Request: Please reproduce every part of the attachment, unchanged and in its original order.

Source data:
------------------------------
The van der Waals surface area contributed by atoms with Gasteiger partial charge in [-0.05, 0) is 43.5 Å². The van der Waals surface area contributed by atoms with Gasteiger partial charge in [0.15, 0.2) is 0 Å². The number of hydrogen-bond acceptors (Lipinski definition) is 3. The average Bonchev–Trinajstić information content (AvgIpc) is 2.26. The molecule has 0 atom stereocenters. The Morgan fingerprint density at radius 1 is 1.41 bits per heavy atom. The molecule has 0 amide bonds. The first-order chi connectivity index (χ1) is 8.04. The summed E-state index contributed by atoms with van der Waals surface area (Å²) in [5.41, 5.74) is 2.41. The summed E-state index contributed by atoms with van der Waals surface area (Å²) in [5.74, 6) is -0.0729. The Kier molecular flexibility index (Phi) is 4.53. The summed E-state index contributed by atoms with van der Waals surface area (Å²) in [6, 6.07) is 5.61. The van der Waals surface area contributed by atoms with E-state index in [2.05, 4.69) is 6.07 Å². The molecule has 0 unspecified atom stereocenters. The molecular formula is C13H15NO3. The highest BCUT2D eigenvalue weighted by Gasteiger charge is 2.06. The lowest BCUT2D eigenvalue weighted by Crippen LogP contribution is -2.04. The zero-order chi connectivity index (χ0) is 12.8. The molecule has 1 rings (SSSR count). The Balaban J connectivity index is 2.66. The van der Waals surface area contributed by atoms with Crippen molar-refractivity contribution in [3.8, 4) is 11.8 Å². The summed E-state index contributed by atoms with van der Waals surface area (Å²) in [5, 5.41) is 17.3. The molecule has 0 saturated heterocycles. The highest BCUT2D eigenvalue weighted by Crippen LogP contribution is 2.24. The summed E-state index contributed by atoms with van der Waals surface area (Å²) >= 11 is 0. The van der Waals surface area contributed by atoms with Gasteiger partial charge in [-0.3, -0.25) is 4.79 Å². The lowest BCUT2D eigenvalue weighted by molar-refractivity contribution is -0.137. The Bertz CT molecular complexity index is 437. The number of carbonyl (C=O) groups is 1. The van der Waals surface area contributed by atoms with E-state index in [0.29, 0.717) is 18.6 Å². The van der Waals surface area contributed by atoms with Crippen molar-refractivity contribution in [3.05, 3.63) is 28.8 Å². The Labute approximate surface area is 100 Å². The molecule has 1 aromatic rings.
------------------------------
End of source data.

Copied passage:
The van der Waals surface area contributed by atoms with Gasteiger partial charge in [-0.05, 0) is 43.5 Å². The van der Waals surface area contributed by atoms with Gasteiger partial charge in [0.15, 0.2) is 0 Å². The number of hydrogen-bond acceptors (Lipinski definition) is 3. The average Bonchev–Trinajstić information content (AvgIpc) is 2.26. The molecule has 0 atom stereocenters. The Morgan fingerprint density at radius 1 is 1.41 bits per heavy atom. The molecule has 0 amide bonds. The first-order chi connectivity index (χ1) is 8.04. The summed E-state index contributed by atoms with van der Waals surface area (Å²) in [5.41, 5.74) is 2.41. The summed E-state index contributed by atoms with van der Waals surface area (Å²) in [5.74, 6) is -0.0729. The Kier molecular flexibility index (Phi) is 4.53. The summed E-state index contributed by atoms with van der Waals surface area (Å²) in [6, 6.07) is 5.61. The van der Waals surface area contributed by atoms with E-state index in [2.05, 4.69) is 6.07 Å². The molecule has 0 unspecified atom stereocenters. The molecular formula is C13H15NO3. The highest BCUT2D eigenvalue weighted by Gasteiger charge is 2.06. The lowest BCUT2D eigenvalue weighted by Crippen LogP contribution is -2.04. The zero-order chi connectivity index (χ0) is 12.8. The molecule has 1 rings (SSSR count). The Balaban J connectivity index is 2.66. The van der Waals surface area contributed by atoms with Crippen molar-refractivity contribution in [3.8, 4) is 11.8 Å². The summed E-state index contributed by atoms with van der Waals surface area (Å²) in [5, 5.41) is 17.3. The molecule has 0 saturated heterocycles. The highest BCUT2D eigenvalue weighted by Crippen LogP contribution is 2.24. The summed E-state index contributed by atoms with van der Waals surface area (Å²) >= 11 is 0. The van der Waals surface area contributed by atoms with Gasteiger partial charge in [-0.3, -0.25) is 4.79 Å². The lowest BCUT2D eigenvalue weighted by molar-refractivity contribution is -0.137. The Bertz CT molecular complexity index is 437. The number of carbonyl (C=O) groups is 1. The van der Waals surface area contributed by atoms with E-state index in [0.29, 0.717) is 18.6 Å². The van der Waals surface area contributed by atoms with Crippen molar-refractivity contribution in [3.05, 3.63) is 28.8 Å². The Labute approximate surface area is 100 Å². The molecule has 1 aromatic rings.